On the eve of the 150th Anniversary of the Battle of Gettysburg, I would like to present excerpts from letters and a diary of four individuals: 1. The prophetic (1858) letter from A.D. Stevens, Brown's associate, to his brother. 2. A letter from a Georgia Plantation owner, Rev. Jones, to his son, agitated to sustain a way of life in the belief that it was sanctioned in the Bible (Old Testament). 3. A journal entry from Mary Chestnut, the frustrated socialite and observer, on the passing history of her south. 4. A letter from Pvt. John Burrill, of the 2nd New Hampshire volunteers, to his fiancée: Ell, from the Battle of Gettysburg, observing the remains of the unknown soldiers on the altar of freedom.
A. D. Stevens, Spring Dale Cedar Co. Iowa, August 2, 1858
My Dear Brother,
It seames a long time since I had a letter from you. I have been traveling about so much that I'v not been able to write offtiner. I think I told you before that I was in the cause of human freedom, but I did not give you the particklures. We left Kansas to strike slavery at the heart, and we had things all arrianged to do it, and would of done so, but for a trator... You may think it is not best to do it by the sword, but I tell you it never will be done away except by the sword... every year it is getting worse...
I suppose that they work there slaves on those big plantations hard enouf to kill them in seven years... so you see there is thousands of them murdered yearly, and would you not think it best to do away with slavory in a year or two by loosing a few thousands in war than to have thousands of them murdered yearly for god knows how many years... how many of them have been murdered before this.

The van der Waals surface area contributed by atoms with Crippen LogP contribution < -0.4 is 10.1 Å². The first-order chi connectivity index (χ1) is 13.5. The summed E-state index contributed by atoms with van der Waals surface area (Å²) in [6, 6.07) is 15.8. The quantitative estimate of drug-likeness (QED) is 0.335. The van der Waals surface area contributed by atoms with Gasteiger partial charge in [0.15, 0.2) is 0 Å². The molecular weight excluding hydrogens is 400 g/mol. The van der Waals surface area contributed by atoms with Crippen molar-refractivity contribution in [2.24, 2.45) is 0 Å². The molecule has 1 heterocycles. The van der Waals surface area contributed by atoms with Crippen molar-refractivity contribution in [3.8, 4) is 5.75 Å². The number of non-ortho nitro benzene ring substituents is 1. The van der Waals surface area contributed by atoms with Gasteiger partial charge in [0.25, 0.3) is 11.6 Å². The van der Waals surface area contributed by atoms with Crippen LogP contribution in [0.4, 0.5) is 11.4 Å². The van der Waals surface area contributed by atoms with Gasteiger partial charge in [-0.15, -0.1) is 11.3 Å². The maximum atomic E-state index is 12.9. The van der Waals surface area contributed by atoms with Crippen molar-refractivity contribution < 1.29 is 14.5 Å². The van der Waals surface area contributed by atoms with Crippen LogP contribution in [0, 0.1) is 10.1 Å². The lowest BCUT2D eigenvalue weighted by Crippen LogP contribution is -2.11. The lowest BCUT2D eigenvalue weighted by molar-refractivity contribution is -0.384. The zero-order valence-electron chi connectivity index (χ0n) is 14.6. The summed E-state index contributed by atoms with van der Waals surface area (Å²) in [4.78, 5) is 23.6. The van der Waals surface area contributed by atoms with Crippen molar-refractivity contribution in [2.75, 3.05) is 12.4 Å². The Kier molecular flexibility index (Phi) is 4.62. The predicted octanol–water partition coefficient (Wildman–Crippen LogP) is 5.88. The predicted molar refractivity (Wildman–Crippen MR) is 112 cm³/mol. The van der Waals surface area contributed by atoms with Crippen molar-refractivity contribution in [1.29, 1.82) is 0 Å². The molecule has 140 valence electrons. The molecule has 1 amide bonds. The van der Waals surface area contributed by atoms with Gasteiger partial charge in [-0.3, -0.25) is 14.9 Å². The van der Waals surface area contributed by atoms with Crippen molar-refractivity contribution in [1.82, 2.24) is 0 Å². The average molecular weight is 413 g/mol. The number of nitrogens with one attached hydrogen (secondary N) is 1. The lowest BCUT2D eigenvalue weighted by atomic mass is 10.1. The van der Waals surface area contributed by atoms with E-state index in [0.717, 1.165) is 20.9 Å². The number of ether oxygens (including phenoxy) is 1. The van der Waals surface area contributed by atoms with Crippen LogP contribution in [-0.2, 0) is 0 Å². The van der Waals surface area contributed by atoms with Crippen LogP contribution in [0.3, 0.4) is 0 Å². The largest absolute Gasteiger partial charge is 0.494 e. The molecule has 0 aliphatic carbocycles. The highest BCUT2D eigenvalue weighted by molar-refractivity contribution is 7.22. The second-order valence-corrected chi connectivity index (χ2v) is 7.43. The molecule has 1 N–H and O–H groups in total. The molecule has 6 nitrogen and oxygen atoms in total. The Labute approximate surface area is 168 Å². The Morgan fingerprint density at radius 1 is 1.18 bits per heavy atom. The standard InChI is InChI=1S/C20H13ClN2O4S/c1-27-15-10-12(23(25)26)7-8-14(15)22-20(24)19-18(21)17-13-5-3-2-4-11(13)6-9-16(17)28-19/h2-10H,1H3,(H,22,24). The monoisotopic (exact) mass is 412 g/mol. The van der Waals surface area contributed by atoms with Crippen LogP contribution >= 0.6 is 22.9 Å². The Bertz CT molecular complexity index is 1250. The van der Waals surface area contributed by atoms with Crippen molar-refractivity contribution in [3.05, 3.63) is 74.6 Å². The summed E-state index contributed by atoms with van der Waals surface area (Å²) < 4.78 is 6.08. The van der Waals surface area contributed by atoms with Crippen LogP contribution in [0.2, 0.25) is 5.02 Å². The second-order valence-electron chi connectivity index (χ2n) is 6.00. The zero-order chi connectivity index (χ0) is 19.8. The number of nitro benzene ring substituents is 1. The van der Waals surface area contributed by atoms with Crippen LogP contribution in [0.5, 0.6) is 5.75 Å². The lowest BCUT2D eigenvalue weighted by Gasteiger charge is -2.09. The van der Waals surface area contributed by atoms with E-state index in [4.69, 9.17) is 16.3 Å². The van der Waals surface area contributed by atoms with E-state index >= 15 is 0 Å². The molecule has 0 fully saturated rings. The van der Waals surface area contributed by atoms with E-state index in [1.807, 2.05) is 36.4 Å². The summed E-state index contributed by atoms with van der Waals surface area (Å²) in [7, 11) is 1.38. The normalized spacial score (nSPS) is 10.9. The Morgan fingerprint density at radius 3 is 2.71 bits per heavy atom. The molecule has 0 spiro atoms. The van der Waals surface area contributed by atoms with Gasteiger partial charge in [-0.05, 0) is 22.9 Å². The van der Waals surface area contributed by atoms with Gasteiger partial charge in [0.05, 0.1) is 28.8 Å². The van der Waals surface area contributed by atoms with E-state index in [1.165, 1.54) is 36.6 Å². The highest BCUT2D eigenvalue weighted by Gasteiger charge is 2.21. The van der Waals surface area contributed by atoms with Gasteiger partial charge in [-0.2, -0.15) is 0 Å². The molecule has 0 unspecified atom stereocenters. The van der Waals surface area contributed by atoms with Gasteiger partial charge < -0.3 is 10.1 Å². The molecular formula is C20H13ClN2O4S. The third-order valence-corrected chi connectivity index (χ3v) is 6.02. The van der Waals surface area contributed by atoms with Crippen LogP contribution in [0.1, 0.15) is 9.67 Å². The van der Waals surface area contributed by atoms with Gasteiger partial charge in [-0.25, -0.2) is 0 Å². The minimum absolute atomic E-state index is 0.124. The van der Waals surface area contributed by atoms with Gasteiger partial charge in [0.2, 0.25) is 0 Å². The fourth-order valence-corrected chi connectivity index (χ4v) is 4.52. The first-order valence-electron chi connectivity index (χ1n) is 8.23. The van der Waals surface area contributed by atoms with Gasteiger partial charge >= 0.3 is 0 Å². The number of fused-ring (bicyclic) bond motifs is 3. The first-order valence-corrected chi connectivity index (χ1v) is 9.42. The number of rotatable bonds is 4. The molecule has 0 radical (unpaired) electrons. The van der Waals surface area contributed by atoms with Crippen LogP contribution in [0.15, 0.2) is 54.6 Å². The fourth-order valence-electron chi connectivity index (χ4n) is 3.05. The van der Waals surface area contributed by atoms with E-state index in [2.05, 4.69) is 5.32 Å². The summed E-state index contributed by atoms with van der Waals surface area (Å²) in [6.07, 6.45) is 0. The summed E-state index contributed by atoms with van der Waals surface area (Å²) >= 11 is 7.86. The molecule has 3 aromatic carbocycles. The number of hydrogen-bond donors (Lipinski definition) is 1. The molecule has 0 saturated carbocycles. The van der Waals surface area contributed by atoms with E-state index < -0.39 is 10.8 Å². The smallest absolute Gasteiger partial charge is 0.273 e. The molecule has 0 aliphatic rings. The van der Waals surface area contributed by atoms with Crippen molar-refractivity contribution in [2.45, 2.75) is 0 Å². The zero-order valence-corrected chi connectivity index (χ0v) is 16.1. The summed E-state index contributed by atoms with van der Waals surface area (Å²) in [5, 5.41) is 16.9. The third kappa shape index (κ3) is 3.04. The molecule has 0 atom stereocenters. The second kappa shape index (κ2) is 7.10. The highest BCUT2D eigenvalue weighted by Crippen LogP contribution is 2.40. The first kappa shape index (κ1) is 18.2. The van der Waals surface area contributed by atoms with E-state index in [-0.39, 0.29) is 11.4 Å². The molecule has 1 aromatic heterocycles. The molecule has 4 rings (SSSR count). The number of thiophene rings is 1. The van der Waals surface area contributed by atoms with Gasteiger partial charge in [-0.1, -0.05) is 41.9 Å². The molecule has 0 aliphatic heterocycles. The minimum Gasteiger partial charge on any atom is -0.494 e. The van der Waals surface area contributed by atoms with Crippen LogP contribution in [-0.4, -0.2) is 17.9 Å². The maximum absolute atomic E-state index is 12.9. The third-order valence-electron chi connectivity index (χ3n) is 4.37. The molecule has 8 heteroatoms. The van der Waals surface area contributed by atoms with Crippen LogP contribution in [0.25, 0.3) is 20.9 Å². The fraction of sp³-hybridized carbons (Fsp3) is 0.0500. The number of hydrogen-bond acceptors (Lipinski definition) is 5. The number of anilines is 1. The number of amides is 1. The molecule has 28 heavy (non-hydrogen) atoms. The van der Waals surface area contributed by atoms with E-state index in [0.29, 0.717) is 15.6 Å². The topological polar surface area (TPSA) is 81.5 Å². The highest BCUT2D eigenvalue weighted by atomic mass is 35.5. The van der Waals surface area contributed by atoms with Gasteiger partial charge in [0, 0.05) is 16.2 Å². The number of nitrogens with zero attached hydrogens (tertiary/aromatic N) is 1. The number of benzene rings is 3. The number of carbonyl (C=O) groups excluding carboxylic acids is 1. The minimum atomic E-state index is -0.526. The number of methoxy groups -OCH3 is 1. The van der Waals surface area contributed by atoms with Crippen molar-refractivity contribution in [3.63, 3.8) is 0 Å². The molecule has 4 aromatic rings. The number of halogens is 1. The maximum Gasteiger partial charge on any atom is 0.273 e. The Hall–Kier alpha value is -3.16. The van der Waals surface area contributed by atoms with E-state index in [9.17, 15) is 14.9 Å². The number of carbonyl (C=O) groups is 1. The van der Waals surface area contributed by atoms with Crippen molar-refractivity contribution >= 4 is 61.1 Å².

I am aganst war, except in self defense, and then I am like Patrick Henry, when he sayd "give me Liberty or give me death." I do not think we shall be able to go on with it this year, but I think the time is coming when it shall be done. it leaves us in rather bad circumstances for we had sackraficed all we had to the cause, but we are willing to give up life itself for the good of humanity...
A. D. Stevens
Stevens, despite being a semi-literate, was acutely accurate in his diagnosis and remedy, than most of the senators, congressmen, generals, and intellectuals of his age. Stevens was an idealist, of the highest order, who acted out his heart and words to the letter -- he was hanged 3 months after John Brown's hanging -- on March 16, 1860.
Rev. Charles. C. Jones to Mr. Charles C. Jones, Jr., Montevideo, November 7, 1859
My dear Son,
Your three last favors have been received. ... it was thoughtful in you to renew the note for ninety days and give us time to get something to market. Cato (not the Elder, but a slave) has in about thirty-seven bales. ...if no loss in the field occurs from storms and rain, at fifty. Andrew (slave) will make between ten to twelve; so through a kind providence I hope we may be able to pay up all our accounts...
The Harpers Ferry affair proves to be more serious than at first it appeared to be--not in reference to the negro population, for that had nothing to do with it; but in reference to the hostility of large numbers of men of all classes in the free states to... aid and abet such attempts with counsels and money, and to employ reckless agents to carry them out. There is a covert, cowardly, assassin-like heart in these men... From the tone of the abolition press in the free states... there is great sympathy for the prisoners at Harpers Ferry. Some go far as to justify the act, and only condemn time and manner of it! The whole abolition crusade which has been preached for thirty years ends in the sword. The volunteering of counsel for the prisoners from the free states is another proof of sympathy in their crime, and an insult to the justice of the south.
Some of the papers friendly to the south hope that the south will be forbearing and magnanimous! Against the miserable lives of these men who have plotted arson, robbery, murder, and treason over a vast portion of our country, who may weigh millions of property, millions of lives, the virtue, the order, the peace and happiness of people, the majesty of our laws, the sacredness of religion, our constitution and our union?
Such sparks as these, struck to produce a universal conflagration, should be stamped out immediately.